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Why Taiwan Matters

By accepting that authoritarian China inevitably will seize democratic Taiwan, too many Western commentators end up toeing the Communist Party's line. Rather than seeing Taiwan's future in present-day China, one can also imagine China's future looking like present-day Taiwan.

CAMBRIDGE/CHICAGO – US Speaker of the House Nancy Pelosi’s headline-generating visit to Taipei has reminded the world how much Taiwan matters to China. But Taiwan also should matter to the democratic world.

It is no secret that the Communist Party of China (CPC) is committed to unifying Taiwan (which it views as a breakaway province) with the mainland. The United States formally recognized the People’s Republic of China as the sole legal government of China in 1979, and Western powers have since mostly refrained from recognizing Taiwan as a separate country. This “One China” policy, together with rising nationalist sentiment in China, makes a Chinese takeover of the island in the coming decades seem likely, if not inevitable.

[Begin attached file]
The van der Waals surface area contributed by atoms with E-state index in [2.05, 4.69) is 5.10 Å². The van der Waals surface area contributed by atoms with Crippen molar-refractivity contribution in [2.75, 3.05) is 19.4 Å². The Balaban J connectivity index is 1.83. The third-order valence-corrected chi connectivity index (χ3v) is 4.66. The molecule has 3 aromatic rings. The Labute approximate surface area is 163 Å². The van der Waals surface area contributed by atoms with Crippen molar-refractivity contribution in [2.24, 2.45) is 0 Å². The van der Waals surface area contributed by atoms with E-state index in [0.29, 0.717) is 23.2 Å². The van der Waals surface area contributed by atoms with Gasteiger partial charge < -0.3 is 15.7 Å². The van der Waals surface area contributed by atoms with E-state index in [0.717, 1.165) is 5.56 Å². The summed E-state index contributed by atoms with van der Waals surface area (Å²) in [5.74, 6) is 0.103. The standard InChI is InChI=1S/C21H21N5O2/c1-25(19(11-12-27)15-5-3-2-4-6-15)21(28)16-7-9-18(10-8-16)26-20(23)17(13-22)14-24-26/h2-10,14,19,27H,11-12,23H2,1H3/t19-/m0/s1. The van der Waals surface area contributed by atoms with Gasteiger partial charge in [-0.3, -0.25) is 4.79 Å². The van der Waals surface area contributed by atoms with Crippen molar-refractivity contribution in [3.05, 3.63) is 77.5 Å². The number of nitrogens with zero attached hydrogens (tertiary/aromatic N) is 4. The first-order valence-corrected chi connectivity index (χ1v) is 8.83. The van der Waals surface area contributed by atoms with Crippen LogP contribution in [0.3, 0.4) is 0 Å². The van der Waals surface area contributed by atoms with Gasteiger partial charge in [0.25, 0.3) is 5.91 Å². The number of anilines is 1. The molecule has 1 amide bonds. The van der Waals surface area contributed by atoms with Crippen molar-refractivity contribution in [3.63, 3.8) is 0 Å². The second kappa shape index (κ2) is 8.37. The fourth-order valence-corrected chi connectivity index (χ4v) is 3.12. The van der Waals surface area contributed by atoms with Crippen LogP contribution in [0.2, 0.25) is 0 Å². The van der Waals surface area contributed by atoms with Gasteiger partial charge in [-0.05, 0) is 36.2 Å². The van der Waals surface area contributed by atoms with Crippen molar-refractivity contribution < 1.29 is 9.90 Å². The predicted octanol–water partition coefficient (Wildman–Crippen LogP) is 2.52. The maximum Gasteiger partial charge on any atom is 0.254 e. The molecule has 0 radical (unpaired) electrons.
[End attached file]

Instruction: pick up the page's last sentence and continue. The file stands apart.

Some Western commentators believe that Pelosi acted recklessly by visiting the island. But they ignore how and why Taiwan also matters for the future of both democracy and China itself.